At any rate, I don't think it's a question of governments being inherently evil, but rather that all governments can have that tendency if they start acting like totalizing systems that try to capture and control their citizens' imaginations. But it doesn't seem obvious that they would have to act this way. When government is simply functioning as an expression of communal and social responsibility - i.e. our responsibilities to care for our neighbors and provide for the common good - then it is a good and necessary thing.

In fact, it is precisely because I believe in the importance of this kind of government, that I am not a libertarian that just wants as little governmental involvement as possible. Libertarianism seems to me like an overreaction in the opposite direction to the excesses of empire. Indeed, if the empire is in fact more than just governments, but is in fact the entire global capitalist system, then a libertarian ethic that restricts the ability of governments to reign in corporate power and mitigate gross economic inequalities may actually be facilitating the very empire that it seeks to restrain.

 

At 9/09/2007 06:57:00 PM, Anonymous Miko

On the one hand secular governments promise but can't deliver the kind of peace and prosperity people need
Sure it can. It just usually doesn't, especially in the U.S. The problem is that you first have to get people to agree on what the government should do: we've got one party that wants peace and prosperity at a social level and one party that wants to create an arena where peace and prosperity can be preserved for those who win it. If you look at Leftish countries in modern Europe, you'll see that they do a decent job of attaining the former. If you look at Rightish countries like feudal Europe or ancient Sparta, you'll see that they did a good job of attaining the latter. While I have a strong preference for the first over the second, trying to pull a nation in both directions simultaneously as we are is about the worst solution imaginable in the long-term.

Indeed, if the empire is in fact more than just governments, but is in fact the entire global capitalist system, then a libertarian ethic that restricts the ability of governments to reign in corporate power and mitigate gross economic inequalities may actually be facilitating the very empire that it seeks to restrain.

I've always seen the Libertarian platform as being based more on paranoia. It doesn't seem like it inherently has to be, but every blurb I've ever read by one of their candidates has been filled with conspiracy theory and vaguer on exactly why they want public office, typically with all the fields in the pamphlet left blank except for the final "About Me" rant-blurb. I can't see them having a chance until they figure out how to reconcile their theories and their practices.

Incidentally, I wouldn't call global capitalism an empire, as that falsely suggests that it's a unified thing: it's more like an anarchistic system in which some of the players have nukes both figuratively and literally.

 

At 9/12/2007 12:34:00 AM, Blogger Mike Clawson

I'm a fan of contemporary European nations too, but let's not kid ourselves, they've hardly created a utopia. They're doing better than they have in the past, but they still have their problems - many of which have just been shoved beneath the surface these past half-century. And they've still been just as complicit in the injustices of the Western world as America has been. Perhaps even more so than us, their wealth is based on the exploitation of (what is now) the post-colonial world. Not to mention that they've been just as involved in imperialistic military adventures this past half century as we have. Who do you think were our allies through the whole Cold War clash of empires that defined the late 20th Century?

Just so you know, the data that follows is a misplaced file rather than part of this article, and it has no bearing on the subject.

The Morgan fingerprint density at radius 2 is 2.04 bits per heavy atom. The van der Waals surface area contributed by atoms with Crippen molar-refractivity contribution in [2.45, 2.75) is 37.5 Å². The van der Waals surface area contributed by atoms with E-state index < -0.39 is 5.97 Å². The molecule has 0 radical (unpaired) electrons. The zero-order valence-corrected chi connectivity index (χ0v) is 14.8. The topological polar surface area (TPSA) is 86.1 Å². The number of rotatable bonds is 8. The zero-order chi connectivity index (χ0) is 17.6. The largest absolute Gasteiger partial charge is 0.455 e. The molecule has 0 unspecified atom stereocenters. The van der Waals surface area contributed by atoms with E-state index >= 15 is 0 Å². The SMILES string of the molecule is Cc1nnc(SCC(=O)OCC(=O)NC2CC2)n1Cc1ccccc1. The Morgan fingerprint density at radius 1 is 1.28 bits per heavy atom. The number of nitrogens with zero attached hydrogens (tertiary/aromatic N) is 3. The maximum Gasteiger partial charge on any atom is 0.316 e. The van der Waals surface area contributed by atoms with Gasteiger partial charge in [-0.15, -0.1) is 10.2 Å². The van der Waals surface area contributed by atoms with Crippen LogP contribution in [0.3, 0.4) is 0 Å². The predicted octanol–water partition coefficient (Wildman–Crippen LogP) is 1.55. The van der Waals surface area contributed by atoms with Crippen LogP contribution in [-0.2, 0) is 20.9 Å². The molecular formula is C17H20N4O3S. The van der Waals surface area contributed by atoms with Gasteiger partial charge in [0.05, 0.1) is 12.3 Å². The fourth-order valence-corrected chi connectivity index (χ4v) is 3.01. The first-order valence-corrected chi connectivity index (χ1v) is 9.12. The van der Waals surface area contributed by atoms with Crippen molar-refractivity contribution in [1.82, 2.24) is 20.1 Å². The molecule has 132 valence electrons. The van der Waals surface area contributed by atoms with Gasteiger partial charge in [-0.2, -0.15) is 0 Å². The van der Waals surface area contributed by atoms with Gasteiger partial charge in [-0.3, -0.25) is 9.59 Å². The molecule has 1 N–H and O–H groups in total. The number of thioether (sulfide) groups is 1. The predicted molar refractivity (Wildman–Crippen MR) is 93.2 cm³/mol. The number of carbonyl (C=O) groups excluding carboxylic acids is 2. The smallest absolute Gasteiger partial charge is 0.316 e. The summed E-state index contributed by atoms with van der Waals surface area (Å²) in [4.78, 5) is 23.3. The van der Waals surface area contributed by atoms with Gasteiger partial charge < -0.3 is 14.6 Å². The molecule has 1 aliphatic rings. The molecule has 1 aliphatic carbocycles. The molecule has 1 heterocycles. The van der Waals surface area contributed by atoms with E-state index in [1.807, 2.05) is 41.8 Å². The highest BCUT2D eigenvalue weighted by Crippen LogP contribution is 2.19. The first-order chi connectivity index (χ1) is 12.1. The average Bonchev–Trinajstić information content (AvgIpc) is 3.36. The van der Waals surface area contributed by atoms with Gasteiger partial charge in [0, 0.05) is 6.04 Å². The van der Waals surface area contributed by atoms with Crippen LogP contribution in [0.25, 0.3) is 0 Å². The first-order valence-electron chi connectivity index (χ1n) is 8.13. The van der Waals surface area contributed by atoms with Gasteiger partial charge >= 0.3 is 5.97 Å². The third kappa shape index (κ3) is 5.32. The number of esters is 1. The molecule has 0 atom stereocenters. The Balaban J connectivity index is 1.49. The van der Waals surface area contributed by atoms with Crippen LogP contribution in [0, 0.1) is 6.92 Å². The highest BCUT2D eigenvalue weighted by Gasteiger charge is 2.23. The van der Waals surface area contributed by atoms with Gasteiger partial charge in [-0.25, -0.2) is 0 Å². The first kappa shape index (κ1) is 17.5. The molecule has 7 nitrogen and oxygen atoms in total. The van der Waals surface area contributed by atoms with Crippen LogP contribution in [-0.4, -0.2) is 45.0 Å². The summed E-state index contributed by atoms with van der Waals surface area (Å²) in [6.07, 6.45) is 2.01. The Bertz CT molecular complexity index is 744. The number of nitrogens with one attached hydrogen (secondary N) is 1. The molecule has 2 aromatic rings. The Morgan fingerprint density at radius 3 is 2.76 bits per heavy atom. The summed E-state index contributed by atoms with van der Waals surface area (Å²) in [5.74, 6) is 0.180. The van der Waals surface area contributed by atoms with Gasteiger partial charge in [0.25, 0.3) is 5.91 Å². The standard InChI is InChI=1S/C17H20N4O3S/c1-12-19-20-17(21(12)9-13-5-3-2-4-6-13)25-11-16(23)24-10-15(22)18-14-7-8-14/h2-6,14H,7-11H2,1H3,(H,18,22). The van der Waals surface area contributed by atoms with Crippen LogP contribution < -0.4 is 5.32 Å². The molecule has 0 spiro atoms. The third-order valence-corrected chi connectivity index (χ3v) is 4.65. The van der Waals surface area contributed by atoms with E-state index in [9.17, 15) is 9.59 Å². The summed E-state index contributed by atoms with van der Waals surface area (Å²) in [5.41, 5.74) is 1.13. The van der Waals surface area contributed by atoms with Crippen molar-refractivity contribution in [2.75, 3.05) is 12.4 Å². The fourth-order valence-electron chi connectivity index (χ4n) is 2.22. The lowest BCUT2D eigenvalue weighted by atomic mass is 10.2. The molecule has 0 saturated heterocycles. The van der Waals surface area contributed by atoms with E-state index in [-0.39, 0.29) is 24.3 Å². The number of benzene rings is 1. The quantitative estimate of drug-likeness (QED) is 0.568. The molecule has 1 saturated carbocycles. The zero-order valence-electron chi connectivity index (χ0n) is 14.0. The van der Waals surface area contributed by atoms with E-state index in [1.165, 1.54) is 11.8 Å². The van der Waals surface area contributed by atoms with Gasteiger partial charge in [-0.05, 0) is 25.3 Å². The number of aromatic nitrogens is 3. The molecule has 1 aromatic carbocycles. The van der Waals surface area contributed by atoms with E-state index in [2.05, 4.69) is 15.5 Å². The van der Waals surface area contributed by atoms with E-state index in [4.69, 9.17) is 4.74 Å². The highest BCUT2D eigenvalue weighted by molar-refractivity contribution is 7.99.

No, I don't know of any nation that has succeeded in creating a truly just and peaceful society. Even with the good ones all you have to do is scratch the surface a little bit to find the dark underbelly.

"I've always seen the Libertarian platform as being based more on paranoia."

I've seen that too. Most of my friends who are hardcore libertarians do tend to be of the conspiracy theory variety. Though at the same time, within conservative Christian circles, I'm seeing a strong skewing towards a libertarian conservativism, with the basic assumption being that government can't solve any of our problems and we should just leave things up to churches, charities, and the free market to sort out. I think a lot of this has to do with a growing disillusionment among evangelicals with the failures of the Republican Party to live up to the hopes of the Religious Right. For those evangelicals who are disenchanted with the Republicans but who would never vote for a Democrat or agree with progressive Christians like Jim Wallis, Libertarianism seems like a good third option - a way of saying "I'm a true conservative, even if the Republicans no longer are."

 

At 9/12/2007 12:41:00 AM, Blogger Mike Clawson

"Incidentally, I wouldn't call global capitalism an empire, as that falsely suggests that it's a unified thing: it's more like an anarchistic system in which some of the players have nukes both figuratively and literally."

I agree, it's not one-for-one analogous to empires like ancient Rome that had a single (or sometimes dual) head. However, it's not quite complete anarchy. There are centralizing systems in place like the World Bank, the IMF, the G8 nations, and the few dozen multi-national corporations that own over half the world's wealth, that are basically the new Caesars. It's more like an imperial Hydra this time than a single-headed Eagle though. Many heads, but all basically working more or less for the same goals and under the same driving myths.